Wednesday, August 17, 2011

God Bless Albert Brown

Albert Brown, America's oldest survivor of the infamous Bataan Death March and the oldest living American Veteran of WW II, died August 14th. The New York Times and most other major market newspapers reported his passing.

The Bataan Death March is considered one of the worst war crimes of World War II. With the April 9th surrender of the troops on Bataan in The Philippines, the Times reports:
With many already close to death, they [American and Filipino troops and civilians] were forced to trudge [65 miles]  toward a prisoner-of-war camp during a torrid time of year with little food or water. Those who stopped were killed. Japanese soldiers fractured skulls with rifle butts and cut off heads. Prisoners who tried to help fallen comrades were bludgeoned or stabbed. “One 18-year-old I knew, he fell down,” Mr. Brown said in the book [see below]. “A guard came along and put a gun to his head, pulled the trigger and walked away.” 
As horrific as the Death March was, the next three years as a slave laborer for the Mitsui Mining Company (today known as Nippon Coke & Enginieering Company which is now owned by Mitsui, Sumitomo and Nippon Steel) in Bibai, Hokkaido was worse.  The Mitsui POW camp that held Mr. Brown included 238 British, 50 Americans, 53 Dutch, 8 Australians, one Canadian, and one Estonian (as recorded 15 August 1945). There were 114 POW deaths from abuse, malnutrition, disease, and lack of medical care. The Times reports:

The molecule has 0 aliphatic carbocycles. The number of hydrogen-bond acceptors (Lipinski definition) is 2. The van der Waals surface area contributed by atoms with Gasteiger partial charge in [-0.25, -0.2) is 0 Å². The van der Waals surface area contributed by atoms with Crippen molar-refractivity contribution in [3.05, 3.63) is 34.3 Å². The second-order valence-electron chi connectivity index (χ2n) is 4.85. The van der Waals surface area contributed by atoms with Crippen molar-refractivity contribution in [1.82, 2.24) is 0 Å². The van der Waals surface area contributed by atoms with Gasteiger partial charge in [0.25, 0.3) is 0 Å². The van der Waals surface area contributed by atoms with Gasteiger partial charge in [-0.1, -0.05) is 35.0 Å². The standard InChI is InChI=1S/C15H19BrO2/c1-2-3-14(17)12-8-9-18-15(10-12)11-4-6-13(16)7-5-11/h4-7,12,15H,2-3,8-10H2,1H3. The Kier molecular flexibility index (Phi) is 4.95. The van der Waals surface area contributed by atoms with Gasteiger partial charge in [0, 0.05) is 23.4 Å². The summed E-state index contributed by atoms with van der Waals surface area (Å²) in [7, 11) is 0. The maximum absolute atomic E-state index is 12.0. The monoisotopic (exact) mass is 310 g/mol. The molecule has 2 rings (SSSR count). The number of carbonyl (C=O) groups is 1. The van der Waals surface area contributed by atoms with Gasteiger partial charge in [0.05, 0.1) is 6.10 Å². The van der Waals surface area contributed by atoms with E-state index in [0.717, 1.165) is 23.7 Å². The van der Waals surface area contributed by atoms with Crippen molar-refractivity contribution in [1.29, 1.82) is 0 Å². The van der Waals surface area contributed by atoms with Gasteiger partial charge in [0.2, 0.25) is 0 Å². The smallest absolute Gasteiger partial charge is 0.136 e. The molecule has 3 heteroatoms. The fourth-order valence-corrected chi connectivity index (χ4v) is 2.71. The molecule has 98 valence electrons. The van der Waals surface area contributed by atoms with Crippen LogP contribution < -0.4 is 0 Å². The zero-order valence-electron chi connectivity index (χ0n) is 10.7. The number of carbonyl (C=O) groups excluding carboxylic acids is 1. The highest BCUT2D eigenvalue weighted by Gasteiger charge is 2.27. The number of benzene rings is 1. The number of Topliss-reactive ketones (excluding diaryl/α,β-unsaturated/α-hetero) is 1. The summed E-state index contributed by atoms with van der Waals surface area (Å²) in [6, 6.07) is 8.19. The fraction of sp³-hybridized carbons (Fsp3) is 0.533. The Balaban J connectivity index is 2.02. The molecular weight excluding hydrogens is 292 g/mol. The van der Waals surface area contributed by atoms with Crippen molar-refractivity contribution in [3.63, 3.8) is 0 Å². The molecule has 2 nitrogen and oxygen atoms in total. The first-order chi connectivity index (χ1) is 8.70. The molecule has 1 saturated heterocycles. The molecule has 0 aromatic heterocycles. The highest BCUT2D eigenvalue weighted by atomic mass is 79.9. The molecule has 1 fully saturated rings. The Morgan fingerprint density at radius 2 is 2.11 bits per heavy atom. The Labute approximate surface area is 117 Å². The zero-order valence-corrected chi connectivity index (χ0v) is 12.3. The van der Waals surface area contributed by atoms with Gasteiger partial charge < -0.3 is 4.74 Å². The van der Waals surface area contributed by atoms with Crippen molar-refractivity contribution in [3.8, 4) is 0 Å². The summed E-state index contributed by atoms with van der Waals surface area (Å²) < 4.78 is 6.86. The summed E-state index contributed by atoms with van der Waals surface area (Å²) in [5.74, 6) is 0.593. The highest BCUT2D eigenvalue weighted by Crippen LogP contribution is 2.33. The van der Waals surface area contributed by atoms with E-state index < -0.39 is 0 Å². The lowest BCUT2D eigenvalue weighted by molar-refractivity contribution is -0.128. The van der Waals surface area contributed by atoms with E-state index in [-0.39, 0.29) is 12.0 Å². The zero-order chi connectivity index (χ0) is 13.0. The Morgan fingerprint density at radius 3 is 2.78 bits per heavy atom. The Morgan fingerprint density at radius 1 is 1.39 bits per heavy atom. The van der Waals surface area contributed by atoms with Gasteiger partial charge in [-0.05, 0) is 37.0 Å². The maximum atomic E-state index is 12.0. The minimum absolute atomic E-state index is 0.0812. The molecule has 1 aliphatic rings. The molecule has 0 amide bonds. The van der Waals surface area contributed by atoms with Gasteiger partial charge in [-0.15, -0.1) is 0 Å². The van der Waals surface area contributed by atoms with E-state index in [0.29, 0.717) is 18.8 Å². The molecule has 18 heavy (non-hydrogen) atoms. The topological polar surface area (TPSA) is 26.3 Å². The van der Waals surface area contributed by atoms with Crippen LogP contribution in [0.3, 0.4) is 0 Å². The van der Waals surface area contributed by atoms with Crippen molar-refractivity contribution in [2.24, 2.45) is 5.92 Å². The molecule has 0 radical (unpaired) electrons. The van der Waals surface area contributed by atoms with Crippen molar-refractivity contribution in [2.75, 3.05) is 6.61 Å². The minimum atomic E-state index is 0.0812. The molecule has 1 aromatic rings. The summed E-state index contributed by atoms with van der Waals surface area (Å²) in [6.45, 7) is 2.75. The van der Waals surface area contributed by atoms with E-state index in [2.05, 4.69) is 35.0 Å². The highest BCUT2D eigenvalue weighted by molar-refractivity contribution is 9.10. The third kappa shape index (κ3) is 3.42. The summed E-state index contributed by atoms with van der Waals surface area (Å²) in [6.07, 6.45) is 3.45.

The nightmare was hardly over when the survivors [of the Bataan Death March] arrived at the camp, or at the other camps in Japan to which many, including Captain Brown, were later taken. In three years in captivity Captain Brown was regularly beaten; thrown down stairs, seriously injuring his back; and struck in the neck by a rifle butt, causing a fracture. Though nearly 6 feet, he weighed 90 pounds when he was freed after the Japanese surrender. 
Captain Brown's injuries were so severe that he was not expected to survive more than a few years after liberation. To learn more about his experiences as a POW of Japan and his inspiration for survival, see a new biography about him, Forsaken Heroes of the Pacific War: One Man’s True Story (2011).

Captain Brown's congressman is Jerry F. Costello (D-IL) who participates on both the Army and Air Force Caucuses. Representative Brown has NOT yet become a co-sponsor of H. Res. 333 honoring veterans like Captain Brown who were POWs of Japan (August 17, 20011).

The use of forced labor in Japan's mines was not unusual. A Japanese-government study of the history of coal mining on Hokkaido notes that the use of prisoners was the most effective sourcing for mining labor on the sparsely-populated island.

Mitsui is Japan's oldest and largest trading company. It operates in 67 countries and is involved in many projects in the U.S. You can find information on its early history HERE. Mitusi operated the greatest number of POW camps in Japan as well as owned the most "Hellships" that transported POWs to Japan and its colonies.

Requests to obtain an apology from Mitsui for its use of and profit from POW slave labor have gone unanswered. Mitsui's corporate social responsibility charter, is founded upon its published values, which begin with the company's commitment to: Build trust with fairness and humility. If you want to ask Mitsui why it refuses to apologize for its extensive use and abuse of POW slave labor, fax its Washington, DC office, (202) 861-0437 or call (202) 861-0660 or email.

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